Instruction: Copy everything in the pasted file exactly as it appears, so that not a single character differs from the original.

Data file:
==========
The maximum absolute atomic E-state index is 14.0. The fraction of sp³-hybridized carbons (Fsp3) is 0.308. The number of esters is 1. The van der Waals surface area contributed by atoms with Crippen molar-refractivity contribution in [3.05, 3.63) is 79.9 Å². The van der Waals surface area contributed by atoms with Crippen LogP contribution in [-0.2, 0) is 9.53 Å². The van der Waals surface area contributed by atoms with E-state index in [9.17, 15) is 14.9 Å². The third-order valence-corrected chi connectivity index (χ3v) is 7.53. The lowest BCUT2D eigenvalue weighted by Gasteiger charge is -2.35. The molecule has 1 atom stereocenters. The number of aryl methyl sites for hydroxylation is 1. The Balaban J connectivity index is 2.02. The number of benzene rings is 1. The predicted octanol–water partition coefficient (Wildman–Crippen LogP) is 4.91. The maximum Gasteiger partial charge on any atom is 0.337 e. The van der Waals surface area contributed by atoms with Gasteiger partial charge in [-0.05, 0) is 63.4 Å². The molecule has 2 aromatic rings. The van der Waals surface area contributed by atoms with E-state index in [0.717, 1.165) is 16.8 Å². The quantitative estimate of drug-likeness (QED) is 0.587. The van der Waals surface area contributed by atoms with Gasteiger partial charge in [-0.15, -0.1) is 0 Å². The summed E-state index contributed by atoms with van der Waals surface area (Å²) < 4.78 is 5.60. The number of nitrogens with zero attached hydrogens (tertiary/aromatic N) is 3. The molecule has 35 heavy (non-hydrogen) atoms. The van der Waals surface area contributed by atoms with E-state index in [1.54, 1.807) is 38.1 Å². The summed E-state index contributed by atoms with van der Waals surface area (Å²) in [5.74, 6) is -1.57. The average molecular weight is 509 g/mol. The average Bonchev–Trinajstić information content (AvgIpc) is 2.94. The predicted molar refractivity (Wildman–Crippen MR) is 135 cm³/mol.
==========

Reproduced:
The maximum absolute atomic E-state index is 14.0. The fraction of sp³-hybridized carbons (Fsp3) is 0.308. The number of esters is 1. The van der Waals surface area contributed by atoms with Crippen molar-refractivity contribution in [3.05, 3.63) is 79.9 Å². The van der Waals surface area contributed by atoms with Crippen LogP contribution in [-0.2, 0) is 9.53 Å². The van der Waals surface area contributed by atoms with E-state index in [9.17, 15) is 14.9 Å². The third-order valence-corrected chi connectivity index (χ3v) is 7.53. The lowest BCUT2D eigenvalue weighted by Gasteiger charge is -2.35. The molecule has 1 atom stereocenters. The number of aryl methyl sites for hydroxylation is 1. The Balaban J connectivity index is 2.02. The number of benzene rings is 1. The predicted octanol–water partition coefficient (Wildman–Crippen LogP) is 4.91. The maximum Gasteiger partial charge on any atom is 0.337 e. The van der Waals surface area contributed by atoms with Gasteiger partial charge in [-0.05, 0) is 63.4 Å². The molecule has 2 aromatic rings. The van der Waals surface area contributed by atoms with E-state index in [0.717, 1.165) is 16.8 Å². The quantitative estimate of drug-likeness (QED) is 0.587. The van der Waals surface area contributed by atoms with Gasteiger partial charge in [-0.15, -0.1) is 0 Å². The summed E-state index contributed by atoms with van der Waals surface area (Å²) < 4.78 is 5.60. The number of nitrogens with zero attached hydrogens (tertiary/aromatic N) is 3. The molecule has 35 heavy (non-hydrogen) atoms. The van der Waals surface area contributed by atoms with E-state index in [1.54, 1.807) is 38.1 Å². The summed E-state index contributed by atoms with van der Waals surface area (Å²) in [5.74, 6) is -1.57. The average molecular weight is 509 g/mol. The average Bonchev–Trinajstić information content (AvgIpc) is 2.94. The predicted molar refractivity (Wildman–Crippen MR) is 135 cm³/mol.